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Monastic Journey
Continued

Stanley Roseman
The
MONASTIC LIFE
Padre Valeriano,
Portrait of  a Trappist Monk in Prayer
, 1998
Monastery of San Pedro de Cardeña, Spain
Chalks on paper,  50 x 35 cm
Victoria and Albert Museum, London
MONASTERIES in OLD CASTILE
6. The Monastery of San Pedro de Cardeña, Castile, 1998.
2. The Romanesque, two-storied cloister of Silos,
in the province of Castile.
The Benedictine Monastery of Santo Domingo de Silos
     In early November 1998, Abbot Clemente Serna Gonzalez, with great encouragement of Roseman's work, warmly welcomed back the artist and his colleague Ronald Davis to the Monastery of Santo Domingo de Silos.
3. Detail of capitals in the Romanesque cloister of Silos.
The Trappist Monastery of San Pedro de Cardeña
and the 900th Anniversary of the Founding of the Cistercian Order, 1098 - 1998
4. Fray Javier singing the Psalms,
1998, Santo Domingo de Silos, Spain
Chalks on paper,  50 x 35 cm
Collection of the artist
© Stanley Roseman and Ronald Davis - All Rights Reserved
Visual imagery and website content may not be reproduced in any form whatsoever.
The ancient province of Castile, in northern Spain, has a long and eventful monastic history whose origins are traditionally dated in the Visigothic period. From the Middle Ages, the Monastery of Santo Domingo de Silos, located in the Tabladillo Valley in the great Castilian plain, and the Monastery of San Pedro de Cardeña, secluded in a valley some twelve kilometers southeast of Burgos, became important centers of monastic life.
     Roseman's work on the monastic life brought him to Silos and San Pedro de Cardeña in the summer of 1979 and again on a return to the monasteries in the autumn of 1998. "With a seriousness that pushes him always further in treating a subject or theme,'' writes the Bibliothèque Nationale de France in a biographical essay on Roseman, "he continually clarifies and refines, never letting his interest waiver or diminish.''[1]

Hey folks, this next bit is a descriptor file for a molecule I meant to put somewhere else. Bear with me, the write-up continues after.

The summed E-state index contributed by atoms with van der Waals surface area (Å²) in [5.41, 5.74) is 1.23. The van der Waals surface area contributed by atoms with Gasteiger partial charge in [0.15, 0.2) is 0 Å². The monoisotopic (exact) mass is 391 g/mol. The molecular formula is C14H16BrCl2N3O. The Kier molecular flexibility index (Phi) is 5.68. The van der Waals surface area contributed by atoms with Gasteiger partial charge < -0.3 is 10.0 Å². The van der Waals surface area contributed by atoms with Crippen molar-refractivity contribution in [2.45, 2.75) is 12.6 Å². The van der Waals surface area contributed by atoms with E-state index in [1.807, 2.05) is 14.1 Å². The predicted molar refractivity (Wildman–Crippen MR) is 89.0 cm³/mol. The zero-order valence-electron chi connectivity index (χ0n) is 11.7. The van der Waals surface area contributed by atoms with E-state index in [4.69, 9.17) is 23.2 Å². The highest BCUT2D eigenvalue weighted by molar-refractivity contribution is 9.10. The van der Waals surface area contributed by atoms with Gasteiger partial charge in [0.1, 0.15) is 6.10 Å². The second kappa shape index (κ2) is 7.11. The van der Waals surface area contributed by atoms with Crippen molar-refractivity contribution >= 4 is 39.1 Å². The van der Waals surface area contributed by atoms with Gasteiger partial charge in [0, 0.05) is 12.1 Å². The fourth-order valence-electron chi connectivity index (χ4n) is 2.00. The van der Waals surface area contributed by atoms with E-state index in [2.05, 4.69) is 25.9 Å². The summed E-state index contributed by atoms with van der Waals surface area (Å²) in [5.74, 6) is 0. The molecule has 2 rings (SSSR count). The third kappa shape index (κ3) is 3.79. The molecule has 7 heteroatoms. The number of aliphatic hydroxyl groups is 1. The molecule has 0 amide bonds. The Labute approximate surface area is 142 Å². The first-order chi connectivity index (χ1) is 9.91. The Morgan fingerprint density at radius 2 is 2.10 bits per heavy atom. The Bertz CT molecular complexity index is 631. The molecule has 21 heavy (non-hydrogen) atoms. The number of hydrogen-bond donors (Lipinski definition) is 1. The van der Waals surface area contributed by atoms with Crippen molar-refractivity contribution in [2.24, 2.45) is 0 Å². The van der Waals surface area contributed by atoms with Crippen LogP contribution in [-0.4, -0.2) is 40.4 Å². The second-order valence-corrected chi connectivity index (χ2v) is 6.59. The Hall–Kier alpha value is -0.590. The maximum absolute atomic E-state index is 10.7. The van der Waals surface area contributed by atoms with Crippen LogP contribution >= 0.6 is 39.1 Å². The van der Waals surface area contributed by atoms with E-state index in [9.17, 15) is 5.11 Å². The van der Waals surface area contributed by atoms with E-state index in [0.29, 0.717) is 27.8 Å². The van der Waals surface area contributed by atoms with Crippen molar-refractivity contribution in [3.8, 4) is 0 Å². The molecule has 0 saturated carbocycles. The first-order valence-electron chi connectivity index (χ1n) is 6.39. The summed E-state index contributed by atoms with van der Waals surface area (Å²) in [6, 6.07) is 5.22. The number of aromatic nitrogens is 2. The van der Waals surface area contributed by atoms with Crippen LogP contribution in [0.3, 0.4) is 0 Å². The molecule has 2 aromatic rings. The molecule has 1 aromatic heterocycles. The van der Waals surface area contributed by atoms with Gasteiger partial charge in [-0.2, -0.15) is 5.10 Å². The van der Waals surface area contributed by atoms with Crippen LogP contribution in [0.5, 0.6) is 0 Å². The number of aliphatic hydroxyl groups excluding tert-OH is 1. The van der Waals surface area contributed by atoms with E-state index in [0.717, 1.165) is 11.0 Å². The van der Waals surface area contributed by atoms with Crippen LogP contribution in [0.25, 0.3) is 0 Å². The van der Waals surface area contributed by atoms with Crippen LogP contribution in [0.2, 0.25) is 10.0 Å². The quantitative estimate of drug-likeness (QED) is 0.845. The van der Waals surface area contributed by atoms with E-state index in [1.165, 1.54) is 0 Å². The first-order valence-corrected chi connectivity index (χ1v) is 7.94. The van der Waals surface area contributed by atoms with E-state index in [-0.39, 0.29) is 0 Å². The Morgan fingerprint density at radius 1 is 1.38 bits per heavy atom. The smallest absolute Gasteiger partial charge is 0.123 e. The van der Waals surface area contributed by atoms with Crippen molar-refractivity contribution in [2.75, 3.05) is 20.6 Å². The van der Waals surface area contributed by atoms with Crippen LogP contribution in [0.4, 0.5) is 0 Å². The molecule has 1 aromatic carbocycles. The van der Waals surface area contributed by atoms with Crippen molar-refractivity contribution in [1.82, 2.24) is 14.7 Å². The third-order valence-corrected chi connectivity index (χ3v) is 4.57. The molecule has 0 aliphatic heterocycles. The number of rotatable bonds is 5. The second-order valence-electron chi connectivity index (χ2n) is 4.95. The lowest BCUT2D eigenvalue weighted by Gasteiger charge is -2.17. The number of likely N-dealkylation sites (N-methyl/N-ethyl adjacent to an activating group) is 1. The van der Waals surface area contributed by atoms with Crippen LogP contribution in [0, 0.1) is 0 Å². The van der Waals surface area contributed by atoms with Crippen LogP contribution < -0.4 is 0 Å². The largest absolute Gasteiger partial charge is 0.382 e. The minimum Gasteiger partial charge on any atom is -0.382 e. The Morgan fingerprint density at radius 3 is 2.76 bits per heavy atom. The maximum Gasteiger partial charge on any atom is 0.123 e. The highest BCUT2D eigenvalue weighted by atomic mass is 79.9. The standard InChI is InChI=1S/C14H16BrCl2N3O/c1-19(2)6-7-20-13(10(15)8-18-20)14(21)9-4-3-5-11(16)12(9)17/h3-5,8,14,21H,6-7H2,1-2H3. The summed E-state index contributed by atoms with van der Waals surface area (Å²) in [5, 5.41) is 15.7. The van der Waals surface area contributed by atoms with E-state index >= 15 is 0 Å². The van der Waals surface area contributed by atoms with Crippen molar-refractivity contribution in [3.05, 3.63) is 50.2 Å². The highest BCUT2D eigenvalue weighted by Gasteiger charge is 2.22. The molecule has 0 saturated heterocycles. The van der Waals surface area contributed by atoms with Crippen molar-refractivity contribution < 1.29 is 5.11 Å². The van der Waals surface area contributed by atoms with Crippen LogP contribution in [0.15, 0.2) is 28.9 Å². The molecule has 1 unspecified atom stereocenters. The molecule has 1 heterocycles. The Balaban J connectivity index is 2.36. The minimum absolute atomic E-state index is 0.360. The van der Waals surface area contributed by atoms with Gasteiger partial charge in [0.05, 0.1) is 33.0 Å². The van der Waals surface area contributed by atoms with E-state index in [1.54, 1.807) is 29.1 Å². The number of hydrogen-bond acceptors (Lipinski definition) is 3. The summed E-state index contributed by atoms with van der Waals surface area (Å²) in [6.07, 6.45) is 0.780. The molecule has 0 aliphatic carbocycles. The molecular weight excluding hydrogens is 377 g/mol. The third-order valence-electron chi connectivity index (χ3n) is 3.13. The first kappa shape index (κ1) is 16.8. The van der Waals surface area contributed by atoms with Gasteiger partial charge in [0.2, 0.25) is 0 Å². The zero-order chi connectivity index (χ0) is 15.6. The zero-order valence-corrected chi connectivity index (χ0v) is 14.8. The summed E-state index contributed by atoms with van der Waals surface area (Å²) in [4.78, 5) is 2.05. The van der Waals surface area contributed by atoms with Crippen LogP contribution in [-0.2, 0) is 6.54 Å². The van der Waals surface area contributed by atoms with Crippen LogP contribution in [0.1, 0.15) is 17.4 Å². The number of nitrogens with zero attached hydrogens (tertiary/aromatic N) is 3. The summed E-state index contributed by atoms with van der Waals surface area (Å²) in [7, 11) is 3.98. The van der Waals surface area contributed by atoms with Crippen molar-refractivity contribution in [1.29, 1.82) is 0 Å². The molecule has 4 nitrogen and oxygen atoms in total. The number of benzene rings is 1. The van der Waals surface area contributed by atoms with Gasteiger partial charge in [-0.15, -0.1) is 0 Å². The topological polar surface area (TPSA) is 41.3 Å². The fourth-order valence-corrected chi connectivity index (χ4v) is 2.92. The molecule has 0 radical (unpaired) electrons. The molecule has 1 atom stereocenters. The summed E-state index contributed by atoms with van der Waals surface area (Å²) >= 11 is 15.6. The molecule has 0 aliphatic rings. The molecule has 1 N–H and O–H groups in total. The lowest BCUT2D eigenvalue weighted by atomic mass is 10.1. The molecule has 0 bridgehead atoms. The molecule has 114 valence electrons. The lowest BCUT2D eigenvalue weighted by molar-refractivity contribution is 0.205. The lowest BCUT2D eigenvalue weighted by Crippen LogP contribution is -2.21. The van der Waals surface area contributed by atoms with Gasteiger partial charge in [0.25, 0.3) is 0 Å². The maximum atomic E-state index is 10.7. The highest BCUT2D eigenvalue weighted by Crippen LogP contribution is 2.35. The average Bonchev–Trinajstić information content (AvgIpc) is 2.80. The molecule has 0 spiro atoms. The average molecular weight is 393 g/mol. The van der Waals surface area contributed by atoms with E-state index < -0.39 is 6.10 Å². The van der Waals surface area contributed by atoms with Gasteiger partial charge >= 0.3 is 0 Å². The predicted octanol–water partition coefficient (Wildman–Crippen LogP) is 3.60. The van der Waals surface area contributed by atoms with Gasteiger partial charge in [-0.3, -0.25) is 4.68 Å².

Gregorian chant, a reverential musical expression associated with singing the Psalms, developed mainly in the context of monastic life in the early Middle Ages. Silos today is a member of the international Benedictine Congregation of Solesmes, whose motherhouse the Abbey of Solesmes, in France, has been engaged since the second half of the nineteenth century in the study and restoration of Gregorian chant. The monks at Silos, as at Solesmes, present Gregorian chant in a modern religious context of prayer and devotion to God.
     A monastery dedicated to St. Sebastian existed at Silos in Visigothic times. The monastery eventually took the name Santo Domingo after the saintly eleventh-century Abbot Domingo of Rioja under whose thirty-three-year tenure was begun the building of the remarkable, two-storied Romanesque cloister, (fig. 2).
     Writing on monastic life and his work in monasteries, Roseman speaks about monastic contributions to European culture: "Romanesque architecture and art developed with the building of monasteries through the Carolingian Age and the Twelfth-Century Renaissance.[2] As the distinguished Professor of Architecture Kenneth John Conant states: 'The impulse for novel architectural development came chiefly from the monasteries. . . .'[3]   
    "The splendid cloister of Silos, with marvelous capitals and a series of bas-reliefs depicting scenes from the Bible, is built on two levels. The lower cloister, begun in the second half of the eleventh century, has fourteen rounded arches in the east and west galleries and sixteen in the north and south galleries. The upper cloister, dating from the late twelfth century, is similar in architecture to the cloister below.